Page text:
Set in 1920s Alaska, this is a modern day fairy-tale of a childless couple who seem to conjure up a mysterious little girl after creating a “snow child”during the first snowfall of the season. It’s well-crafted and enchanting, with beautiful descriptions of the bleak and brutal Alaskan landscape. One to read on a cold winter’s night, wrapped up in a duvet with a steaming hot chocolate.
In 1940, a young blind girl and her father flee Paris to the coast. A gifted German orphan boy finds himself tracking enemy signals for the Wermacht. Their stories eventually collide as both try to survive the devastation of World War II. This book is full of rich detail that stimulates the senses, and takes a different path from the usual novels set in this period.
I mentioned this one in my recent Lockdown Library blog post, and it’s shot into my favourites list. It’s beautifully written, transporting you to the marshes of North Carolina; a tale of loneliness and fear and a yearning for something more.
A book that should form part of every young girl’s literary journey, Little Women needs little introduction. A classic coming of age story about four sisters and their mother, living in poverty during the Civil War, it’s a tale that makes me smile, makes me cry, and makes me think. There have been some notable film adaptations, but I loved the recent Greta Gerwig version.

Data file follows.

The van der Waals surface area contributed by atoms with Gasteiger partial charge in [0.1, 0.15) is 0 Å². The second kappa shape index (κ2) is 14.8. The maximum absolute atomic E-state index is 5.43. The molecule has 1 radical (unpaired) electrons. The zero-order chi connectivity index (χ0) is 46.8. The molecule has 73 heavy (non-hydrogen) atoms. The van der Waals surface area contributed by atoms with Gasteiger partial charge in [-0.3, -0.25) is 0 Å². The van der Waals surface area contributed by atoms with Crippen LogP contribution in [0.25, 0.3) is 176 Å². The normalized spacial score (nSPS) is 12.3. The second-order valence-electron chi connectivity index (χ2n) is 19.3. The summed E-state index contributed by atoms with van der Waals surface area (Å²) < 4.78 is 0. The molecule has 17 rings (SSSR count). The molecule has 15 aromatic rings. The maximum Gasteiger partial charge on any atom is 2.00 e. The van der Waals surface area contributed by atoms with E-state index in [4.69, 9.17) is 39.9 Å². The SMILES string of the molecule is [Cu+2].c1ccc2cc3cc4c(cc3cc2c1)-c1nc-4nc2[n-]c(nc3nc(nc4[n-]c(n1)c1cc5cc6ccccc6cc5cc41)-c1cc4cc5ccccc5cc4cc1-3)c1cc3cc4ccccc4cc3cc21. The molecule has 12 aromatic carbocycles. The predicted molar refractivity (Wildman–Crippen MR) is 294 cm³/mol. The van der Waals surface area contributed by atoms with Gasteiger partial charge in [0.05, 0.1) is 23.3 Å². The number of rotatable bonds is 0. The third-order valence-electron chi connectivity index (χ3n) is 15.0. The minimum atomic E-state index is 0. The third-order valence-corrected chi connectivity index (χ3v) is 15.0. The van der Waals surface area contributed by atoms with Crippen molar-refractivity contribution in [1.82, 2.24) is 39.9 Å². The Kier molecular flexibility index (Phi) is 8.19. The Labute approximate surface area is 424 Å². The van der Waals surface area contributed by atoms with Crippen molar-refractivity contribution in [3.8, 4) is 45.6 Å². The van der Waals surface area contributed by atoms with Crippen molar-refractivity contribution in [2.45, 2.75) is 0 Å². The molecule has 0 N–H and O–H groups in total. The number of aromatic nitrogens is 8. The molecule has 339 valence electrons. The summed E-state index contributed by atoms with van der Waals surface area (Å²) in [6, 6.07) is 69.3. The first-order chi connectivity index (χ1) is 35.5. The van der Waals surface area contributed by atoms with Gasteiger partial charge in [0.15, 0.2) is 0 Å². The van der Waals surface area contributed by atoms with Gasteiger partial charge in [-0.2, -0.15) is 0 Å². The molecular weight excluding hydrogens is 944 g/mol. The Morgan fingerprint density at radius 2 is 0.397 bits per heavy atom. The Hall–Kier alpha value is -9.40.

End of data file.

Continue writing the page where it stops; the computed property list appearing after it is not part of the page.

I have no idea where my copy of One Day went so it looks like I’m going to have to re-purchase this one! This is the story of Emma and Dexter, who meet on St Swithins Day, and revisits them on the same day over the next 20 years. It’s laugh-out-loud funny, and heart-wrenchingly sad. Make sure you have tissues to hand. I also highly recommend Sweet Sorrow by the same author.
Whilst you’ve got the tissues out, delve into The Fault In Our Stars. This love story of two teenage cancer sufferers is never depressing but instead gently tugs on your emotions until you’re a blubbering mess. Don’t let the fact that it’s a YA book put you off, it’s a book about blossoming relationships, about hope, about life and about death.
There’s a bit of a theme going here, but this is one of the only books that has made me bawl in public. That and Lily And The Octopus (do not read if you have or have lost a beloved pet – you have been warned). Twelve-year old Trevor starts a chain of human kindness by doing good deeds for three people, and asking them to pay it forward to three other people. It’s a beautiful concept, and the book tells of both the successful and unsuccessful outcomes of this simple plan.